Study under review: Prolonged Collagen Peptide Supplementation and Resistance Exercise Training Affects Body Composition in Recreationally Active Men.
Resistance exercise (RE) results in adaptations to muscle fibers in the form of growth and hypertrophy, as well as to the connective tissue supporting muscle fibers like ligaments, tendons, and the extracellular matrix (ECM). Collagen is a highly structured protein critical for the function and integrity of connective tissue. It is the most abundant protein in mammals. As such, its turnover is very regulated and responsive to mechanical stimuli like strength training. Indeed, the synthesis of collagen after RE follows the same response as the synthesis of muscle proteins, suggesting that RE triggers a concerted response both in muscle and connective tissue for adaptation to the exercise. Thus, it is important to support both of these processes to maximize training adaptations to RE.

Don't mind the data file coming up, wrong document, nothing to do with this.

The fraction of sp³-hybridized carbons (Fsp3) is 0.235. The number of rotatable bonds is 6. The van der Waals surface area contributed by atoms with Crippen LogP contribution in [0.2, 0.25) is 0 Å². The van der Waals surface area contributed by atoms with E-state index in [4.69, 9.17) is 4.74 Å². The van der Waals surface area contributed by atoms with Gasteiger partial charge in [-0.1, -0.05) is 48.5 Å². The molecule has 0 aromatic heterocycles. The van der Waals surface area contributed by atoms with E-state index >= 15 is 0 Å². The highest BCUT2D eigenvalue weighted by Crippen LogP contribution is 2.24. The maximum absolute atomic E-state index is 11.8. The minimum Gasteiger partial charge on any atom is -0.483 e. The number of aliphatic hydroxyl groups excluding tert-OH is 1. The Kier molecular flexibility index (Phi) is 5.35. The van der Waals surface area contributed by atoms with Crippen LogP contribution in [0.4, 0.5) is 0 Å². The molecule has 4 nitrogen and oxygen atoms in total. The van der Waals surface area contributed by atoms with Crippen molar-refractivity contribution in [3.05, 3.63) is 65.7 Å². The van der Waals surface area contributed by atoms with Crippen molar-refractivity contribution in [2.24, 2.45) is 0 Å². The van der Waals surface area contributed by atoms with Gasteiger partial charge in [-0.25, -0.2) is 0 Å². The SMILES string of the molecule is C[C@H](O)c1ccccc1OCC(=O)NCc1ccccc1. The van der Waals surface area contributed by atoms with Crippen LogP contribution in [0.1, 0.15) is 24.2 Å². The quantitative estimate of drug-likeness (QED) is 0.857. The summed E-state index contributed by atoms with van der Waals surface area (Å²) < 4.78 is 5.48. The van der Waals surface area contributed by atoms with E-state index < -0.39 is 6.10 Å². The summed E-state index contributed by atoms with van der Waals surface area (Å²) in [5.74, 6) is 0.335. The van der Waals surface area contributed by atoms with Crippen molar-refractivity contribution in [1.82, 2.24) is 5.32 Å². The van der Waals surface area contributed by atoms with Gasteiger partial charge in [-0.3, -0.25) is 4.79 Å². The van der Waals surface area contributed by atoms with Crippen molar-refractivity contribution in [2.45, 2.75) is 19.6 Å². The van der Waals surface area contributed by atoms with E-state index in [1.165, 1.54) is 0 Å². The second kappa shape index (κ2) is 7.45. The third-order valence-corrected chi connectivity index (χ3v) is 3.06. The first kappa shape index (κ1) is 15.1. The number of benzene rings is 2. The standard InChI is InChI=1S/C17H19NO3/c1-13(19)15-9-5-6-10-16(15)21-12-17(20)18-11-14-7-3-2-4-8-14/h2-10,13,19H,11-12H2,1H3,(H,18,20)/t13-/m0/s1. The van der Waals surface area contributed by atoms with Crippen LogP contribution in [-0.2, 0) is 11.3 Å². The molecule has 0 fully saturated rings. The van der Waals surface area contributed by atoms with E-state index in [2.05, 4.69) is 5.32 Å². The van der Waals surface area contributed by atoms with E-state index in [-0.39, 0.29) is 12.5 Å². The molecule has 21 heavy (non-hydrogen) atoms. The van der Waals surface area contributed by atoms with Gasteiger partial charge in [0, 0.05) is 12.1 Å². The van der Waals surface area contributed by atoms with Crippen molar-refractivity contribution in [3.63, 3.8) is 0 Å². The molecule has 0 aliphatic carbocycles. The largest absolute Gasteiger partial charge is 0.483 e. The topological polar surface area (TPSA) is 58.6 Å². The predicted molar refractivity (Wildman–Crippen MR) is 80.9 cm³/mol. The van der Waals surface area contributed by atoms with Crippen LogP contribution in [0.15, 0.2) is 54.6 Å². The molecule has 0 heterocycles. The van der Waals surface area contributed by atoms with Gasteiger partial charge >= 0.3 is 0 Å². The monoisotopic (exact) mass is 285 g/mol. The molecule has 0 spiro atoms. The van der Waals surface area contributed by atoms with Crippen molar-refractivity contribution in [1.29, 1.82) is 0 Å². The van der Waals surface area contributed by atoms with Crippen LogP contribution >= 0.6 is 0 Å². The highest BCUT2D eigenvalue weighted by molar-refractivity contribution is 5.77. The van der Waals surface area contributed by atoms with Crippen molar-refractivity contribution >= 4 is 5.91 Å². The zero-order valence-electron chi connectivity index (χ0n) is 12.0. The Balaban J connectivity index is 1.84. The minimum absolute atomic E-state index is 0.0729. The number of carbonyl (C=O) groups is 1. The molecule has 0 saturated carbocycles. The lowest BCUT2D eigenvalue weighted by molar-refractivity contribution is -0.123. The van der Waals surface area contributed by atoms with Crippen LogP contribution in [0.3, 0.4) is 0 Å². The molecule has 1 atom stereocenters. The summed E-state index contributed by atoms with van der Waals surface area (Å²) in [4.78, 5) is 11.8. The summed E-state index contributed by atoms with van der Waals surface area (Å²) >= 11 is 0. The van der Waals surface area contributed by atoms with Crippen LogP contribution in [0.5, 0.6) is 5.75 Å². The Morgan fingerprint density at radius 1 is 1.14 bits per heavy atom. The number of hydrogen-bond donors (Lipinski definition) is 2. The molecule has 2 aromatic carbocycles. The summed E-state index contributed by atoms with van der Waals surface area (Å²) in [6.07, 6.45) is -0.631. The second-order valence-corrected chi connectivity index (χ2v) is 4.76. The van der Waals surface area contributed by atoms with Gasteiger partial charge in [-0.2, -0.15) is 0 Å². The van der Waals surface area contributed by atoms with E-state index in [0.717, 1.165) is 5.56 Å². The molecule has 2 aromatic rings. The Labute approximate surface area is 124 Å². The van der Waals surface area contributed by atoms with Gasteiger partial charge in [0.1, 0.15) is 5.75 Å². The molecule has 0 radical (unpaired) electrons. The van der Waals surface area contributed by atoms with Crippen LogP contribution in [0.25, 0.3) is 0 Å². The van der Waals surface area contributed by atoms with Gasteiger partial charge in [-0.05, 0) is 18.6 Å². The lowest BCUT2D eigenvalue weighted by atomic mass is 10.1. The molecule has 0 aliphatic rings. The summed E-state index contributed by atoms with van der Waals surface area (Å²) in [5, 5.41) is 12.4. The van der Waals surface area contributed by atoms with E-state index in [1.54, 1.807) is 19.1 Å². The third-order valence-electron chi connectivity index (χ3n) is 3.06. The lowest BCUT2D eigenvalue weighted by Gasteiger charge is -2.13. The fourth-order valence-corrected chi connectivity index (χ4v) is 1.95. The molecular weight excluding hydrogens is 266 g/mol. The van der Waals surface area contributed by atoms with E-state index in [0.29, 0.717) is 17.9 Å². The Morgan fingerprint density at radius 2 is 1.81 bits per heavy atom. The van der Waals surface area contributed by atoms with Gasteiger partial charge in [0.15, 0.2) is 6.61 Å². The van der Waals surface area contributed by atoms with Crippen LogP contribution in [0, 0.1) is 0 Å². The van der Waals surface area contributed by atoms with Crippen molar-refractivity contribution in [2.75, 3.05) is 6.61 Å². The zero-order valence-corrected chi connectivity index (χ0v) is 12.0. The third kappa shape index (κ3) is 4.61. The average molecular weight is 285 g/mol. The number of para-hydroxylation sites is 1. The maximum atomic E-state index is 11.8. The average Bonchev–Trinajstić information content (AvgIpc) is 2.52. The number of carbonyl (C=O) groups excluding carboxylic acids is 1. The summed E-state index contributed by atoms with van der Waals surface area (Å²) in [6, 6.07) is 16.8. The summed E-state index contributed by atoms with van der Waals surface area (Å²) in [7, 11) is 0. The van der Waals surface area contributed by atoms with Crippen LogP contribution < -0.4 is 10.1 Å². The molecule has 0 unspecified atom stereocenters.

Collagen supplementation has been studied mostly in the context of treating connective tissue disorders such as osteoarthritis. Collagen is low in essential amino acids, which are theorized to promote muscle growth, so it has been assumed that collagen protein has little or no effect on muscle growth. However, only one study has tested the effects of collagen in the form of hydrolyzed collagen, meaning collagen broken down to small peptide fragments, on body composition after an RE intervention. However, the study was conducted in older participants, and the positive findings have been challenged by other researchers in the field.
As collagen supplements become more and more popular among athletes, and because older participants might differ in their response to RE and protein supplementation compared to younger participants, collagen’s effects on healthy young males have to be determined. Therefore, the authors of the current study analyzed the effect of collagen supplementation combined with RE over 12 weeks on lean mass, fat mass, muscle hypertrophy and strength in young, recreationally active men.
Resistance exercise promotes adaptations both in skeletal muscle and connective tissue. Collagen is a highly abundant protein that contributes to the integrity and function of connective tissue, and its production is stimulated by resistance exercise. However, only one study has analyzed the effect of collagen supplementation on resistance exercise-induced adaptations in older participants. The current study sought to determine the effects of collagen supplementation combined with resistance exercise in young recreationally active men over 12 weeks.
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